LibEnv: creating directory C:\Users\alan\project\talend\Dev\FRAMEWORK\MyJob\working
LibEnv: creating directory C:\Users\alan\project\talend\Dev\FRAMEWORK\MyJob\tmp
LibEnv: creating directory C:\Users\alan\project\talend\Dev\FRAMEWORK\MyJob\log
LibEnv: 1.5: ENDED: Sat Nov 26 08:58:35 GMT 2016

 Task Execution

The console log will record, as with all other activity, the execution of MyJobTask. You may, of course, add your own activity logging to your work.

MyJobTask: 1.0: STARTED: Sat Nov 26 08:58:35 GMT 2016
MyJobTask: 1.0: ENDED: Sat Nov 26 08:58:40 GMT 2016

File System Management

File system management will be recorded to the console log, as File System pruning. This pruning is fully configurable and works in conjunction with file archiving.

LibPruneFileSystem: 1.6: STARTED: Sat Nov 26 08:58:40 GMT 2016
LibPruneFileSystem: Archive Directory pruning is not active
LibPruneFileSystem: pruning C:\Users\alan\project\talend\Dev\FRAMEWORK\reporting for directories older than Sun Aug 28 08:58:35 BST 2016 (90 days)
LibPruneFileSystem: Output Directory pruning is not active
LibPruneFileSystem: pruning C:\Users\alan\project\talend\Dev\FRAMEWORK\MyJob\working for files older than Sun Aug 28 08:58:35 BST 2016 (90 days)
LibPruneFileSystem: pruning C:\Users\alan\project\talend\Dev\FRAMEWORK\MyJob\tmp for files older than Sat Nov 19 08:58:35 GMT 2016 (7 days)
LibPruneFileSystem: pruning C:\Users\alan\project\talend\Dev\FRAMEWORK\MyJob\log for files older than Thu Oct 27 08:58:35 BST 2016 (30 days)
LibPruneFileSystem: pruning C:\Users\alan\project\talend\Dev\FRAMEWORK\MyJob\stats for files older than Thu Oct 27 08:58:35 BST 2016 (30 days)
LibPruneFileSystem: 1.6: ENDED: Sat Nov 26 08:58:40 GMT 2016

Files and Directories

Let’s now look at the files and directories that have been created, including the output of the actual task that we asked the Job to perform.

Remember, these are all default directory paths. You can change these to suit your own requirements.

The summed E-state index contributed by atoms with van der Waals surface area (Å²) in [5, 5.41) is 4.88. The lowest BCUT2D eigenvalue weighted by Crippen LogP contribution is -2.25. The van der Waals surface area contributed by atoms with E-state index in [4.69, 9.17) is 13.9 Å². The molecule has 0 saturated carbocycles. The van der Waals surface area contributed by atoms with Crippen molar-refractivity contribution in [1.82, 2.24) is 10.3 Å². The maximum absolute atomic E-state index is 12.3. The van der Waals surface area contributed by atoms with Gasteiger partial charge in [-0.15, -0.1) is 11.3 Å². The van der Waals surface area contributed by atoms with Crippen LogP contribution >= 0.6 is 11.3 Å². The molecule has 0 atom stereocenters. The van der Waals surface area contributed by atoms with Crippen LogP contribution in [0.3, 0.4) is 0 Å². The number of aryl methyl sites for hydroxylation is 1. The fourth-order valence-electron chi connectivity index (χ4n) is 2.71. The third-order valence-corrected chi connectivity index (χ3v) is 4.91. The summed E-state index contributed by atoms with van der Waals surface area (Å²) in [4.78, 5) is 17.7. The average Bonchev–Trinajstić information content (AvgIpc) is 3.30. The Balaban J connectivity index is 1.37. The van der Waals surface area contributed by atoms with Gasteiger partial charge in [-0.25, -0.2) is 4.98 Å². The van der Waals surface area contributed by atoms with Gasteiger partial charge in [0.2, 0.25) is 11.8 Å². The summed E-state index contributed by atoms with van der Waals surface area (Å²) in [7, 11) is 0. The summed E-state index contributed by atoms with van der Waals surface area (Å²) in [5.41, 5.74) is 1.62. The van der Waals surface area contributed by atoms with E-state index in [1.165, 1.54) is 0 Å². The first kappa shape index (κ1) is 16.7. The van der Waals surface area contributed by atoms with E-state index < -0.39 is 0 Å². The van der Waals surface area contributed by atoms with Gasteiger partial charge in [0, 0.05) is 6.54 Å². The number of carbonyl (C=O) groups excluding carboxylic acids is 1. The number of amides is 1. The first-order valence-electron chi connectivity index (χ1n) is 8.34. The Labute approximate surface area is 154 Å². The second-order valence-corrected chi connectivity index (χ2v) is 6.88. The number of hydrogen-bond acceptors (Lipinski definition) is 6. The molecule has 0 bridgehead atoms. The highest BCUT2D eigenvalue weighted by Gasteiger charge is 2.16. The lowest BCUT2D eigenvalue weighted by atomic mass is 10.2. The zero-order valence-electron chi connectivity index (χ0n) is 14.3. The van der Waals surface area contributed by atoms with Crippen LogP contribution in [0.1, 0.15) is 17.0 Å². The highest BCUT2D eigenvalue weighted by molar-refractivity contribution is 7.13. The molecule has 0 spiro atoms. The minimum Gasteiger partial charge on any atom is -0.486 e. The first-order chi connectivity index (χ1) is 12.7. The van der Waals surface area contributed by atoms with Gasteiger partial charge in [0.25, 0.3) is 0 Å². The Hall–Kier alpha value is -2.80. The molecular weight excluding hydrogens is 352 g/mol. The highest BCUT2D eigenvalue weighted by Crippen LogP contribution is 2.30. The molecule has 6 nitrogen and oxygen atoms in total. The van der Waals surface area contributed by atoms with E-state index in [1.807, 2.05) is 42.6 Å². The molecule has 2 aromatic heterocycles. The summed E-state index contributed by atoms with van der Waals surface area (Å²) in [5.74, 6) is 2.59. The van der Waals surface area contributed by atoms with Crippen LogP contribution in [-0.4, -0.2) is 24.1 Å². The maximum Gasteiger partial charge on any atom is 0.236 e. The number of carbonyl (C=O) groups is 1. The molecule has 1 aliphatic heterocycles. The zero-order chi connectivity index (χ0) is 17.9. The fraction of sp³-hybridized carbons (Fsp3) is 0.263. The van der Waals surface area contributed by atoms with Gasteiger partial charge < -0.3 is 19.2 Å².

MyJob, File System Output
MyJob, File System Output

The project directory is, by default, stored under the user’s home directory.

For detailed information on the directories that have been created, read this article on Framework Context Groups.

For now, we’ll just look at the directories that contain files.

context Directory

The context directory contains the Context file that was generated when we first ran this new Job. Look in this directory and you will see the file: –

Default.MyJob.context

If you open this file you will see all of the Context values that are managed by the Framework, and that you are able to modify. You will see that they are all commented-out and showing the default values. You are able to un-comment these, and set your own values.

You do not need to always configure Context at Job-level. This should be the exception. For more information, read this article.

output Directory

The output directory contains the product of our work. it contains a single Spreadsheet , as shown below.

reporting Directory

The reporting directory now holds a single time-stamped directory that contains the execution-specific reporting data that was automatically captured by the Framework. You may choose to place your own execution-specific reporting files within this same time-stamped directory.

MyJob.20161126.085835

As with the Archive Directory, the Reporting Directory will contain execution-specific sub-directories. Although it is recommend that you retain this structure, you may disable this feature if you choose. For more information, read this article on Framework Context Groups.

Job Execution Report

The execution-specific Reporting Directory now holds a single Spreadsheet that contains the monitored statistics that were collected by the Framework.

MyJob.20161126.085813.reporting.xls
MyJob, Job Execution Reporting
MyJob, Job Execution Reporting

You’ll find more information on Job Execution Reporting, in this article. For now, we can clearly see that the number of records that were written to the Spreadsheet, has been recorded.

If you also look in the lib directory, you’ll also see the template Job Execution Reporting specification that was automatically generated, for this Job.

MyJob.JobReporting.xls

Conclusion

We’ve now walked through a fairly simple Job that performs a real task. This should show you how easy it is to implement your own tasks within the Framework, and that the Framework does not get in your way or impose unnecessary restrictions.

Try modifying the Job MyJobTask, for example, sorting the data before writing the Spreadsheet. Experimenting with this Job will help you to understand how you can interact with the features of the Framework.